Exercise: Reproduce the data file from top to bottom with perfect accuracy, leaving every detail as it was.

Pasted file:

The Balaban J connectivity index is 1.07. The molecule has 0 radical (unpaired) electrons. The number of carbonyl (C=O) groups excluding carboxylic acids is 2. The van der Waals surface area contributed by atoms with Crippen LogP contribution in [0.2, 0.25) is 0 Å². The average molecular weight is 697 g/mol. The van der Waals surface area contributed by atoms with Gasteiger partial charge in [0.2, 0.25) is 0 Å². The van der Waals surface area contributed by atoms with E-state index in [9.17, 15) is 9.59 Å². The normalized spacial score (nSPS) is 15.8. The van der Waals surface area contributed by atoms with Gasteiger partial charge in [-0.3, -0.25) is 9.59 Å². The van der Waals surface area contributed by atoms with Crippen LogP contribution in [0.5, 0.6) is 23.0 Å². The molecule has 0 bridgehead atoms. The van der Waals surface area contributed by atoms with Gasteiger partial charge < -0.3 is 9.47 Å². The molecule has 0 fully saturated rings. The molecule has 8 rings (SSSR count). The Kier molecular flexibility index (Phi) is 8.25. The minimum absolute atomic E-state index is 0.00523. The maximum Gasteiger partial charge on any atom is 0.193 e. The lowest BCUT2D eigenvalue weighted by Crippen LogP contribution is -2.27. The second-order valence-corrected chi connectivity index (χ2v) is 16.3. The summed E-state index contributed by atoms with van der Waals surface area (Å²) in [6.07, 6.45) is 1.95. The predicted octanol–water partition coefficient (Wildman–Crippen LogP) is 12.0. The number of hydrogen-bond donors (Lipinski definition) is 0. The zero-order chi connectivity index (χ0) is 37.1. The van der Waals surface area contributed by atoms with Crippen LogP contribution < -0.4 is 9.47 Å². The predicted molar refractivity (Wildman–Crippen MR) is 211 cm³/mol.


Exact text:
The Balaban J connectivity index is 1.07. The molecule has 0 radical (unpaired) electrons. The number of carbonyl (C=O) groups excluding carboxylic acids is 2. The van der Waals surface area contributed by atoms with Crippen LogP contribution in [0.2, 0.25) is 0 Å². The average molecular weight is 697 g/mol. The van der Waals surface area contributed by atoms with Gasteiger partial charge in [0.2, 0.25) is 0 Å². The van der Waals surface area contributed by atoms with E-state index in [9.17, 15) is 9.59 Å². The normalized spacial score (nSPS) is 15.8. The van der Waals surface area contributed by atoms with Gasteiger partial charge in [-0.3, -0.25) is 9.59 Å². The van der Waals surface area contributed by atoms with Crippen LogP contribution in [0.5, 0.6) is 23.0 Å². The molecule has 0 bridgehead atoms. The van der Waals surface area contributed by atoms with Gasteiger partial charge < -0.3 is 9.47 Å². The molecule has 0 fully saturated rings. The molecule has 8 rings (SSSR count). The Kier molecular flexibility index (Phi) is 8.25. The minimum absolute atomic E-state index is 0.00523. The maximum Gasteiger partial charge on any atom is 0.193 e. The lowest BCUT2D eigenvalue weighted by Crippen LogP contribution is -2.27. The second-order valence-corrected chi connectivity index (χ2v) is 16.3. The summed E-state index contributed by atoms with van der Waals surface area (Å²) in [6.07, 6.45) is 1.95. The predicted octanol–water partition coefficient (Wildman–Crippen LogP) is 12.0. The number of hydrogen-bond donors (Lipinski definition) is 0. The zero-order chi connectivity index (χ0) is 37.1. The van der Waals surface area contributed by atoms with Crippen LogP contribution < -0.4 is 9.47 Å². The predicted molar refractivity (Wildman–Crippen MR) is 211 cm³/mol.